Indigenous issues

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(Coast Salish Territories/ Vancouver) A report released today outlines for the first time what implementation of the United Nations Declaration on the Rights of Indigenous Peoples could and should look like in BC law, policy and practices; the BC government has explicitly committed to adopt and implement the UN Declaration. 
Implementation of the United Nations Declaration on the Rights of Indigenous Peoples is a central political and public policy issue around the world. The BC government has committed to fully adopting the UN Declaration and this ground-breaking report, for the first time, outlines what implementation could and should look like in BC law, policy and practices.
With the country facing significant and unpredictable headwinds going into another federal election year, the 2019 Alternative Federal Budget (AFB) shows that Canada can boost competitiveness and encourage innovation by investing in people, not by giving corporations more tax cuts.
 Indigenous peoples have a troubled relationship with the systems that have been imposed by settler colonial populations. The imposition of education through the residential school system was devastating to Indigenous peoples, with the legacy living on in Canada’s child welfare system. Part of ending this cycle of the removal of children means providing culturally relevant and quality child care.
This paper explores the many parallels between the tailings dam spills at the Mount Polley mine in British Columbia (BC), Canada, and the Samarco mine in Mariana, Minas Gerais, Brazil.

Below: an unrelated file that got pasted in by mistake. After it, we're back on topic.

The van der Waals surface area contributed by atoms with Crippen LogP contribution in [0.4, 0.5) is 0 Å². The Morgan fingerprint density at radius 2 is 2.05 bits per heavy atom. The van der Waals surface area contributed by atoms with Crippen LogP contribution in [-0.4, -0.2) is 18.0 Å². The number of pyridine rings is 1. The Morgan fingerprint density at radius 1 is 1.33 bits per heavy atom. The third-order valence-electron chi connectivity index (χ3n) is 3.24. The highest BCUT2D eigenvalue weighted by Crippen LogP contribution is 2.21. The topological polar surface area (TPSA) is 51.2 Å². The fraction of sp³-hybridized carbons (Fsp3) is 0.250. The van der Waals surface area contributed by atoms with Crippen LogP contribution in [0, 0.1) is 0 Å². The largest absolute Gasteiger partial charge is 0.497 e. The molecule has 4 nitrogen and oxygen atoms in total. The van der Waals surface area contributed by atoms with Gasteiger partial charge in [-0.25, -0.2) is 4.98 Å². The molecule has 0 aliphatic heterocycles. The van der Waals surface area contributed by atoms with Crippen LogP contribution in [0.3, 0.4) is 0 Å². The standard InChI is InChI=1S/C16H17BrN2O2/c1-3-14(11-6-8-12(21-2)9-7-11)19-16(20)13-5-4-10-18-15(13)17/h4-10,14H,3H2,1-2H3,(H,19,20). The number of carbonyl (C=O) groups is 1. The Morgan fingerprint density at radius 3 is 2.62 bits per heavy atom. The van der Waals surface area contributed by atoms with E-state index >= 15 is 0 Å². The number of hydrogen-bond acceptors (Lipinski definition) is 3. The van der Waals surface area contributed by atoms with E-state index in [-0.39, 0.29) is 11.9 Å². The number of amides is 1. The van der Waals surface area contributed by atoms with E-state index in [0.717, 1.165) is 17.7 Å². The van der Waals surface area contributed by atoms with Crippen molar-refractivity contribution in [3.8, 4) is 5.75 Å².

VANCOUVER — British Columbia’s Mount Polley mining disaster bears remarkable similarities to a catastrophe at a Brazilian mine the next year and points to the strong possibility of more environmental calamities ahead, warns a new report that examines both events.
The Mount Polley disaster took place in August 2014, when the dam holding toxic waste from the copper and gold mine collapsed, creating the largest environmental disaster in Canada’s mining history.  In November of the following year, the largest mine disaster in Latin American history took place in Mariana, Brazil, when an even larger reservoir of waste collapsed at the Samarco iron mine. 
For First Nations peoples living in rural and remote areas, accessing diagnostic health services and treatment often requires traveling long distances and, in some cases, relocating to an urban centre for a few weeks, months, or at times, permanently. “Living in the City: Documenting the Lived Experiences of the Island Lake Anishininiew” highlights the realities of 30 First Nations community members experiencing medical relocation and offers recommendations from people with lived experience.
This is a study of the previous provincial government’s policy approach to Community Economic Development (CED). Manitoba at the time was described as a leader in CED. In contrast to the prevailing neoliberalizing winds, “social demo­cratic governments (in Quebec and Manitoba) have been important promoters of CED/Social Economy” (Loxley, Silver and Sexmith, 2007;  see also Sheldrick & Warkentin 2007).